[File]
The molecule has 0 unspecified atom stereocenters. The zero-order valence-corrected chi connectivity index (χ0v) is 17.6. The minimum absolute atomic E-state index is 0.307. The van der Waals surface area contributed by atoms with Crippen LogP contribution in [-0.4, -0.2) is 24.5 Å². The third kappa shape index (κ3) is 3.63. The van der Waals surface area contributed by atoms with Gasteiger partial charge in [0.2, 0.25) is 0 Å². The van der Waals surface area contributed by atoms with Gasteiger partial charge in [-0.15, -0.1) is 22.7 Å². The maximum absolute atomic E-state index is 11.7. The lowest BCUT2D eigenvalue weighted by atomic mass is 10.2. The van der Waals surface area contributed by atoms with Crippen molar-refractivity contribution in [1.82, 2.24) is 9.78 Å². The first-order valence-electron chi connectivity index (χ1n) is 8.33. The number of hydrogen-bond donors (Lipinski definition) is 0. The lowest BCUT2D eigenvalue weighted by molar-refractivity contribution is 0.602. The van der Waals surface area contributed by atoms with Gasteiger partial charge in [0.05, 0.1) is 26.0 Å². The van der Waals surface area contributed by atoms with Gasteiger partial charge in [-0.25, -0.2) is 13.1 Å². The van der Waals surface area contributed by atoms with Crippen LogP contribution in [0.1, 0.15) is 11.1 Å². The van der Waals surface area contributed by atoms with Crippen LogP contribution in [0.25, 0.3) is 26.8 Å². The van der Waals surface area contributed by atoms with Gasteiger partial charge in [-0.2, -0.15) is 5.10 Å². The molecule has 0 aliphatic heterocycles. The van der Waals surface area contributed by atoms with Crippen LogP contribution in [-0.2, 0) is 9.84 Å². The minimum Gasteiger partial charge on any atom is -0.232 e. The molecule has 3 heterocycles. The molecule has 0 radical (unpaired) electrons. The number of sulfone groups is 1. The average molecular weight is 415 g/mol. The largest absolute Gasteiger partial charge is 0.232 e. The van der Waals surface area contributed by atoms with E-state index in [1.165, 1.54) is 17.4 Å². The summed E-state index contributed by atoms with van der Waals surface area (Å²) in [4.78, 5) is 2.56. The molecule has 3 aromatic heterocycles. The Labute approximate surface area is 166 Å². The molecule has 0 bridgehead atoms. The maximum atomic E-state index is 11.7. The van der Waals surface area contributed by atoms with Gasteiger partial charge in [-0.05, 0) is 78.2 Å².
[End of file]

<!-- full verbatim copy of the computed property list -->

The molecule has 0 unspecified atom stereocenters. The zero-order valence-corrected chi connectivity index (χ0v) is 17.6. The minimum absolute atomic E-state index is 0.307. The van der Waals surface area contributed by atoms with Crippen LogP contribution in [-0.4, -0.2) is 24.5 Å². The third kappa shape index (κ3) is 3.63. The van der Waals surface area contributed by atoms with Gasteiger partial charge in [0.2, 0.25) is 0 Å². The van der Waals surface area contributed by atoms with Gasteiger partial charge in [-0.15, -0.1) is 22.7 Å². The maximum absolute atomic E-state index is 11.7. The lowest BCUT2D eigenvalue weighted by atomic mass is 10.2. The van der Waals surface area contributed by atoms with Crippen molar-refractivity contribution in [1.82, 2.24) is 9.78 Å². The first-order valence-electron chi connectivity index (χ1n) is 8.33. The number of hydrogen-bond donors (Lipinski definition) is 0. The lowest BCUT2D eigenvalue weighted by molar-refractivity contribution is 0.602. The van der Waals surface area contributed by atoms with Gasteiger partial charge in [0.05, 0.1) is 26.0 Å². The van der Waals surface area contributed by atoms with Gasteiger partial charge in [-0.25, -0.2) is 13.1 Å². The van der Waals surface area contributed by atoms with Crippen LogP contribution in [0.1, 0.15) is 11.1 Å². The van der Waals surface area contributed by atoms with Crippen LogP contribution in [0.25, 0.3) is 26.8 Å². The van der Waals surface area contributed by atoms with Gasteiger partial charge in [-0.2, -0.15) is 5.10 Å². The molecule has 0 aliphatic heterocycles. The van der Waals surface area contributed by atoms with Crippen LogP contribution in [-0.2, 0) is 9.84 Å². The minimum Gasteiger partial charge on any atom is -0.232 e. The molecule has 3 heterocycles. The molecule has 0 radical (unpaired) electrons. The number of sulfone groups is 1. The average molecular weight is 415 g/mol. The largest absolute Gasteiger partial charge is 0.232 e. The van der Waals surface area contributed by atoms with E-state index in [1.165, 1.54) is 17.4 Å². The summed E-state index contributed by atoms with van der Waals surface area (Å²) in [4.78, 5) is 2.56. The molecule has 3 aromatic heterocycles. The Labute approximate surface area is 166 Å². The molecule has 0 bridgehead atoms. The maximum atomic E-state index is 11.7. The van der Waals surface area contributed by atoms with Gasteiger partial charge in [-0.05, 0) is 78.2 Å².